Apple's iPhone 4 tracks your location wherever you go and stores the data it in a secret iOS file, a pair of security researchers have today revealed.
The iOS file, named Consolidated.db, stores your longitude and latitude while also giving the data a timestamp, and then backs up that information whenever the iOS device is synced up to a computer.
If someone were able to access that file, which according to researchers Pete Warren and Allasdair Allan isn't too tricky, they would be able to create a visualisation on a map (see right) of the user's exact movements.
Warren, who will present the findings today at the Where 2.0 conference in San Francisco, says the raises significant privacy fears.
He says: "Apple has made it possible for almost anybody – a jealous spouse, a private detective – with access to your phone or computer to get detailed information about where you've been.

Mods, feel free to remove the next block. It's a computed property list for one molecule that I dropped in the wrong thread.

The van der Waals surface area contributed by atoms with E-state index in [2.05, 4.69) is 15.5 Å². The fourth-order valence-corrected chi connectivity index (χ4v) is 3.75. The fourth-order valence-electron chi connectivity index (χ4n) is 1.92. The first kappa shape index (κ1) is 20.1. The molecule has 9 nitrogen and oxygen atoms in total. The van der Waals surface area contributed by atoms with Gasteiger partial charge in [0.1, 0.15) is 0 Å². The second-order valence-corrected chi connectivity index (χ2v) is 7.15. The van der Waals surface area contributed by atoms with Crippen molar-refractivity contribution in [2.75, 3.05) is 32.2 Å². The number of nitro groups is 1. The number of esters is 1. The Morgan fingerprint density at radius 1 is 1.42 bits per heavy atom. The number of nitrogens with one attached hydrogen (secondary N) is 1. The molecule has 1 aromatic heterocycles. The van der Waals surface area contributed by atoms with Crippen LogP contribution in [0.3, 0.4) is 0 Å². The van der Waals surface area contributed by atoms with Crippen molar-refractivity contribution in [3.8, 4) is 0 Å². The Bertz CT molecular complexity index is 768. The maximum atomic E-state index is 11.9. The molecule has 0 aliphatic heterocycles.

"Alasdair has looked for similar tracking code in [Google's] Android phones and couldn't find any," he added. "We haven't come across any instances of other phone manufacturers doing this."
Although mobile networks track your location, that data is only used by the police and other certified bodies, and no actual handsets perform this functionality. Google's Latitude offers this as a service, to allow friends to keep track of your movements, but that's an opt-in piece of functionality.
According to a report in the Guardian, Apple has refused to comment on the research, why the file exists and whether there is any way for iPhone owners to disable it.